Simple Test Can Spot Infants' Hearing Problems.
ORLANDO--A simple, cost-effective test can be used to screen newborns for hearing impairment, possibly avoiding future problems in language development, Dr. Kurt Stone said in a poster presentation at the annual meeting of the Society of Teachers of Family Medicine.
Today, hearing impairment is typically diagnosed at about 2.5 years of age, when children already have speech delays. But distortion product otoacoustic emissions (DPOAE) testing by 6 months of age can identify 80% or more of hearing-impaired infants, said Dr. Stone, a family physician at Rapid City (S.D.) Regional Hospital.
He screened 1,002 infants between 1 and 3 days old using the 20-minute DPOAE test. Overall, 89% of the infants passed; the other 11% failed the initial screen and were retested 2 months later.
Two infants failed the repeat DPOAE and were tested for middle ear disease with a tympanogram. One infant failed the tympanogram and required treatment for middle ear disease. The other infant passed the tympanogram, but an auditory brain stem response test revealed sensory neural hearing loss.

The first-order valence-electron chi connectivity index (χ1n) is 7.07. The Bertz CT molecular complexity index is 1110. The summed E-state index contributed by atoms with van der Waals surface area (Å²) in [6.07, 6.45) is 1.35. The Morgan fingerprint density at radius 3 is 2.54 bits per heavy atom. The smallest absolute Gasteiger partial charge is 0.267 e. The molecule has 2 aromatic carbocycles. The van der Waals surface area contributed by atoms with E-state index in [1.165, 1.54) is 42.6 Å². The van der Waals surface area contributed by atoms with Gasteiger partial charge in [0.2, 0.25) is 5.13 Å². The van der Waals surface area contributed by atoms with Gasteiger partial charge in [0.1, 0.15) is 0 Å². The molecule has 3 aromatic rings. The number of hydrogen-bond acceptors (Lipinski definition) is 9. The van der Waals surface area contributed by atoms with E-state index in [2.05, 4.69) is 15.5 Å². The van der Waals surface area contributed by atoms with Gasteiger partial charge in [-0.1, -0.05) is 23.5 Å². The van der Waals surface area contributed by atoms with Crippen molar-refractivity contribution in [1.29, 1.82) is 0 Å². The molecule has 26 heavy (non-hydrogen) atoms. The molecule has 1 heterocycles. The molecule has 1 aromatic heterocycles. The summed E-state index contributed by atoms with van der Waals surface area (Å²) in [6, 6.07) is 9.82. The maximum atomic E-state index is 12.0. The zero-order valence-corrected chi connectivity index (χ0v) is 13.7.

At only $19.88 per test and a cost per diagnosis of $22,114, DPOAE is not only cost effective but also shows an acceptable false-positive rate after retesting, he said. In comparison, the cost per diagnosis for phenylketonuria is $40,000. Tympanograms, too, are relatively inexpensive at $25 each.
Colorado, Hawaii, Rhode Island, and Wyoming already cover DPOAE screening as a public health service; in 18 other states, lawmakers are proposing that their state health departments do the same, he said.
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|Publication:||Family Practice News|
|Article Type:||Brief Article|
|Date:||Sep 1, 2000|
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